German nuclear power debate resurfaces over Russian gas threat

Germany should extend the lifetime of its nuclear plants to avoid an "extreme scenario" in which a Russian gas stop could wipe 12 percent off the economy, a government advisor said Thursday.

The nuclear power plant in Gundremmingen, Swabia, stopped operating on December 31st 2021 as part of Germany's nuclear phase-out.
The nuclear power plant in Gundremmingen, Swabia, stopped operating on December 31st 2021 as part of Germany's nuclear phase-out. Photo: picture alliance/dpa | Stefan Puchner

Prolonging the operational lifetime of Germany’s remaining reactors could “create some breathing space”, Veronika Grimm, a member of the government’s council of economic advisors, told the Funke media group.

Germany turned its back on nuclear energy following the Fukushima nuclear disaster in Japan in 2011, with its last three plants set to go offline at the end of the year.

But the debate over prolonging the life of nuclear in Germany has been reopened amid fears Russia could cut off gas supplies as retaliation against the West over its backing for Ukraine following Moscow’s invasion.

In an “extreme scenario”, the German economy could shrink by 12 percent if Russia turned the taps off, Grimm said.

More conservative estimates put the impact between “minus 0.5 percent and minus six percent” depending on decisions made about saving gas over the summer, she said.

READ ALSO: How much energy does Germany need to get through winter?

Like many of its neighbours, Germany is highly reliant on Russian energy imports to meet its needs.

Europe’s largest economy this week decided to reactivate mothballed coal-fired power plants in response to reduced gas deliveries from Russia via the Nord Stream pipeline.

But extending the life of nuclear plants beyond the end of the year was “currently not an option”, not least for “safety reasons”, a spokesman for the economy ministry said at a regular press conference on Wednesday.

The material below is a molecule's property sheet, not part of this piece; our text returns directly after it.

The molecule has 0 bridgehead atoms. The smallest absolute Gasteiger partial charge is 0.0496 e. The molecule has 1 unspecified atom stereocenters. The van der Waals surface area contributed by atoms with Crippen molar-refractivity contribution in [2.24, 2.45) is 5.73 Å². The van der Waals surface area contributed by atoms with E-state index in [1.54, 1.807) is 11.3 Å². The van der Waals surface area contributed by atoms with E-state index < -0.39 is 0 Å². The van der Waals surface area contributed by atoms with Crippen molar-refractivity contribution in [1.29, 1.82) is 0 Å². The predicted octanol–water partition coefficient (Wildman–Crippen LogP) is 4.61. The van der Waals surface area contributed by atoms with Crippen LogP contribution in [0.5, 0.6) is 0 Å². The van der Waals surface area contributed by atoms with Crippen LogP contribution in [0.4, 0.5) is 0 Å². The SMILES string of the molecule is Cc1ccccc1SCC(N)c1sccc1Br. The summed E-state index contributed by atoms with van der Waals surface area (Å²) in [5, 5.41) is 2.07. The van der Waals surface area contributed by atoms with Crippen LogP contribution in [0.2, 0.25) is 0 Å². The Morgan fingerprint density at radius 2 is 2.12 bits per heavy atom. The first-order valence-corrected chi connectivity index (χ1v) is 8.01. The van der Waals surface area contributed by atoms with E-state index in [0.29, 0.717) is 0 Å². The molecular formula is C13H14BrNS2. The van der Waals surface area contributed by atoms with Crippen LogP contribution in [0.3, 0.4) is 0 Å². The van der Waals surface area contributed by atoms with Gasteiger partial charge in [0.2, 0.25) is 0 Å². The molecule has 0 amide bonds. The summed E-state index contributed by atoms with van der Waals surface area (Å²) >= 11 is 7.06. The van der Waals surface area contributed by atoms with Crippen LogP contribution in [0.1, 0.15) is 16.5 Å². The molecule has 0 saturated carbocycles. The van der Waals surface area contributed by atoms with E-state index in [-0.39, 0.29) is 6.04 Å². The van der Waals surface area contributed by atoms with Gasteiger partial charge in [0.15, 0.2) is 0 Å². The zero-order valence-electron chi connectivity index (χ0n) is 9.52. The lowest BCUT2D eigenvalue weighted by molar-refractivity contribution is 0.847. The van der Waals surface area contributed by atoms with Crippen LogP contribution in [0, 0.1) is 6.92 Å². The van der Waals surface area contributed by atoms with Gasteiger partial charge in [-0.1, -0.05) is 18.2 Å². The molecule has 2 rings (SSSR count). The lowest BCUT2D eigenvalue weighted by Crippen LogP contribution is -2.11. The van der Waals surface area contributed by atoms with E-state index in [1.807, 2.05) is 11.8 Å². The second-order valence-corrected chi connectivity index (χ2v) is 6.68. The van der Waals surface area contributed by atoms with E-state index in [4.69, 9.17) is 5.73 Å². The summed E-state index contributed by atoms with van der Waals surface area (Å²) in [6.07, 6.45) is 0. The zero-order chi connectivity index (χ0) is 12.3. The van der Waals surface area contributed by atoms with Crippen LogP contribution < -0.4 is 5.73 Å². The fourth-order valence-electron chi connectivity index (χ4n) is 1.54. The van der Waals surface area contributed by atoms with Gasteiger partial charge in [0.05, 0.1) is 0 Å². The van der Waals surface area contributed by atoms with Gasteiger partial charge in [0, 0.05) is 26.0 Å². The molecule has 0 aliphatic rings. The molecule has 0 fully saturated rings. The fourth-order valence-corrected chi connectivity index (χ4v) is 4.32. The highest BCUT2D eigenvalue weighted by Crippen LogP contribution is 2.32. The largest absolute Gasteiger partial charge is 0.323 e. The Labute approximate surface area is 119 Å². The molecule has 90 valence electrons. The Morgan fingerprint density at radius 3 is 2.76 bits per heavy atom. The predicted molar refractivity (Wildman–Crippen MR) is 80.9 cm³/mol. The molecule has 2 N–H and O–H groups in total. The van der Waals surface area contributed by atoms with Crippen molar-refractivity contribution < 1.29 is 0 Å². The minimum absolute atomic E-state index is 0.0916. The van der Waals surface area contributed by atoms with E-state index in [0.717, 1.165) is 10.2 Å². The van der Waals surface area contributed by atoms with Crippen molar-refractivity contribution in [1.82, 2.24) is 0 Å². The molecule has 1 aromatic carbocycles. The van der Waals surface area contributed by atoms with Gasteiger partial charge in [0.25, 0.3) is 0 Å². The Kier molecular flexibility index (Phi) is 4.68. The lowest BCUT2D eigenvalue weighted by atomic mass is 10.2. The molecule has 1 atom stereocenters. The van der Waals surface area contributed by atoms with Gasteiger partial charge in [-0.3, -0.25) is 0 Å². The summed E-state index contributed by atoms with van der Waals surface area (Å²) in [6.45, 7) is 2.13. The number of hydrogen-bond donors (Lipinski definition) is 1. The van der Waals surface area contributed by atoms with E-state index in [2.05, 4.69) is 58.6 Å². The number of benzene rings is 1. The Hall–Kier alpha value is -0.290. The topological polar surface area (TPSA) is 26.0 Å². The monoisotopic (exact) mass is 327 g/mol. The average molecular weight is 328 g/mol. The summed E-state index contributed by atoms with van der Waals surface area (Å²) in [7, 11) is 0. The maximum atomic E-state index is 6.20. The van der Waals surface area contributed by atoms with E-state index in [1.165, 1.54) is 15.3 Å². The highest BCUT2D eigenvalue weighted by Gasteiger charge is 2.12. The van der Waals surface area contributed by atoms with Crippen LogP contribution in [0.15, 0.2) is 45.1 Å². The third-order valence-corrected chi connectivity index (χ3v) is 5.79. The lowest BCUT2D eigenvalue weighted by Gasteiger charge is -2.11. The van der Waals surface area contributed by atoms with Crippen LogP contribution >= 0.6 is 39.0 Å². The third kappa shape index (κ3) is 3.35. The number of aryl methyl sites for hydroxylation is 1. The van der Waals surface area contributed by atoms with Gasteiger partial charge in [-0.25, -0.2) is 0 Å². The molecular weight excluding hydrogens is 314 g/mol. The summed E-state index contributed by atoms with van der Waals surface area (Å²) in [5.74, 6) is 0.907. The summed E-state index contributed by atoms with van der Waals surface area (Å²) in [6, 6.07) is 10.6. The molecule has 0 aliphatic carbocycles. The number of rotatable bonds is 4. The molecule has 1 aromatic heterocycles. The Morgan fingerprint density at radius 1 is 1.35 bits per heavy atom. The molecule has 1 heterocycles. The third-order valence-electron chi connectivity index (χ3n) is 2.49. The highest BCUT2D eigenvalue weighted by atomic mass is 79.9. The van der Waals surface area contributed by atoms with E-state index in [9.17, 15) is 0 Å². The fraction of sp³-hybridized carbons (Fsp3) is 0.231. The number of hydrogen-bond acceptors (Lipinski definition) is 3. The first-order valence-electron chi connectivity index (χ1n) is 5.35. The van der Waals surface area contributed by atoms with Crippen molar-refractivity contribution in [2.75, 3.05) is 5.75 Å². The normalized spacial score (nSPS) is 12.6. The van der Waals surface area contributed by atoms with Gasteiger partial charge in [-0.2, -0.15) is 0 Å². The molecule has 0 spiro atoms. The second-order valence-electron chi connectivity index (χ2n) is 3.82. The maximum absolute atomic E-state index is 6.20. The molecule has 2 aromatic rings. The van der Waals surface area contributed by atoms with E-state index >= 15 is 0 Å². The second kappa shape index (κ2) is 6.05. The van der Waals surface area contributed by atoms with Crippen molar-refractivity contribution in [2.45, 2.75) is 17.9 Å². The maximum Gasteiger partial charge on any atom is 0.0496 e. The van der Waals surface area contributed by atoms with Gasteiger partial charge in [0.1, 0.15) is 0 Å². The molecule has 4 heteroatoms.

Keeping the plants open “will not work”, Chancellor Olaf Scholz told the Münchener Merkur paper on Tuesday.

Finance Minister Christian Lindner of the liberal FDP party denied that there was a row within the three-way coalition with Scholz’s Social Democrats and the ecology Greens.

But he added that he was “not satisfied that we are extending climate-damaging coal but not even considering the possibility of nuclear energy”.

READ ALSO: Why Germany is discussing whether people should ‘freeze by law’

The conservative state premier of Bavaria, Markus Söder, has also pushed for an extension, saying this week the move was “certainly” possible.

But the boss of German energy company RWE, the operator of one of the remaining reactors in the fleet, told the Die Welt daily it was “too late”.

Security issues as well as the limited availability of fuel rods created hurdles to keep the plants going beyond the end of the year, he said.

READ ALSO: Why Germany’s nuclear exit is posing tough questions about its energy future

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Germany prepares energy bailout law as gas prices soar

The German cabinet on Tuesday approved plans to quickly prop up struggling energy companies as a looming Russian cut-off and soaring gas prices heap pressure on the sector.

Germany prepares energy bailout law as gas prices soar

Germany would “not allow system effects” to ripple through the gas market, where the failure of one company could lead others to go under as well, Economy Minister Robert Habeck told reporters.

The emergency legislation will “facilitate” stabilisation measures for energy companies, including the possibility of the government becoming a shareholder, the ministry said.

German energy company Uniper, one of the biggest importers of Russian gas, entered into talks with Berlin over a possible rescue plan last week.

A 60-percent reduction in gas supplies via the Nord Stream pipeline from Russia in mid-June forced Uniper to pay higher prices for alternative supplies on the spot market.

Unable to pass the cost on, the gas squeeze left Uniper with “significant financial burdens”.

READ ALSO: ‘Scarce commodity’: Germany raises gas alert level as Russia reduces supplies

Bailout options under discussion included extending further credit lines from the public lender KfW or an equity investment in Uniper, the group said.

Officials estimate a rescue package for the struggling energy group could cost around €9 billion, according to Bloomberg News.

Germany has criticised Gazprom’s “political” decision to limit supplies, which the Russian energy company blames on a delayed repairs.

Following the move, Berlin raised the alert level under its emergency gas plan, bringing it a step closer to rationing the fuel.

The government has mandated for its gas storage facilities to be 90 percent full by the beginning of December.

In June, Berlin also bailed out Russian energy giant Gazprom’s former subsidiary in Germany with between nine and 10 billion euros worth of loans after it had been placed under state control.

Securing Energy for Europe, as the company was renamed, is a network operator, and indirectly controls Germany’s largest but largely empty gas storage facility in the northwestern town of Rehden.